BENGALURU: Come March and Upendra Tripathi will get bragging rights to something not many people can boast of. The Bengaluru-based man is currently gearing up to run a 42.195 km marathon in the Southern continent, where temperatures will touch anywhere between -20° C and -30° C during his time there. Though his first on this territory, this marathon will be his 45th marathon, after having begun running such events in 2015.
This, however, isn’t the first time Tripathi is going to such lengths, or rather distances, for his love for running. After having completed The Abbott World Marathon Majors – a series of six renowned marathons taking place in Boston, New York, Chicago, London, Berlin and Tokyo – he also did the Comrades Marathon – a 90km run in South Africa –twice in two consecutive years. “I’ve also done marathons in five continents so far, and this year, I hope to strike the last two off my list, which is where Antarctica fits in,” he says, adding that a marathon in South America will be next.
His upcoming marathon will take place on March 27 but Tripathi didn’t get confirmation of the same until November. “I applied for this in 2017, through Active Holiday Company, and was waitlisted for two years,” explains the 46-year-old, adding that only 200 people get access to tour the continent due to stringent environmental and other restrictions.
The runner, who is also the head of semiconductor design at UST Global, will be leaving for Buenos Aires on March 21, before embarking on a ship from Ushuaia to Antarctica. But more than the sub-zero temperatures, it’s the Katabatic winds of the region that Tripathi is concerned about. “They can be brutal and could even leave cuts on your nose, finger tips, etc,” he says, before quickly adding, “But there’s nothing I’m fearing. I’ve taken on this challenge so I just have to plan to see it through.”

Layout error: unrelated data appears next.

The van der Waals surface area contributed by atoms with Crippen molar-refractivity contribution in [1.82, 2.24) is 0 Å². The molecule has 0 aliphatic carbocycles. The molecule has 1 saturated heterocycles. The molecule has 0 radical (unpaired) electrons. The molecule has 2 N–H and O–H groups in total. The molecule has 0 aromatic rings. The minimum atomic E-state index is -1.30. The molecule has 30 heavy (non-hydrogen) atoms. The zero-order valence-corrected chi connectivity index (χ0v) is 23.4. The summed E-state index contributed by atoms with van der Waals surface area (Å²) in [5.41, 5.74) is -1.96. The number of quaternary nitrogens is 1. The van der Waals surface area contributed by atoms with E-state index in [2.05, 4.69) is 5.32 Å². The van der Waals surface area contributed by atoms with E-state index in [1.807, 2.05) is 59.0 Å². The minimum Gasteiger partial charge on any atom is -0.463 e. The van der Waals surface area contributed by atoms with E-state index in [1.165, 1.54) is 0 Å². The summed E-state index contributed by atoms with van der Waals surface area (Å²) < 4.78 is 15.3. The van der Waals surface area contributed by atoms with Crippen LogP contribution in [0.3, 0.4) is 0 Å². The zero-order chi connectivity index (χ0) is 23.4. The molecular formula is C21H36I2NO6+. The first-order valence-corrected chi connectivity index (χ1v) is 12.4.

However, there isn’t much he can do to prepare for the climactic conditions of the South Pole. “Where will I find -20° C temperature here?” he questions, adding that since the event takes place on sea-level, lack of oxygen supply will not be an issue. Currently, he runs around 200-240 km a week, and is consciously making an effort to run slower. “You have to hold onto your sweat in Antarctica. Or it could be dangerous and lead to hypothermia,” he explains.
Running a marathon in this region is not easy and it’s definitely not light on the pocket either. Accommodation, air fare and food alone cost Tripathi `10 lakh, not including special gear needed for that temperature. “The shoes I wear need to have smaller spikes so as to prevent any slipping, and they could cost anywhere between `20,000 to `50,000, while UV light protection goggles could be around `15,000,” he says, adding that though expensive, his family has been nothing but supportive of his passion.
More excited than nervous, Tripathi is looking forward to seeing the frozen land mass and its inhabitants up close and in person. “I’m also doing this to check my fitness limits. Distance running is not an issue for me. But doing so in such extreme conditions? That’s what I want to test.”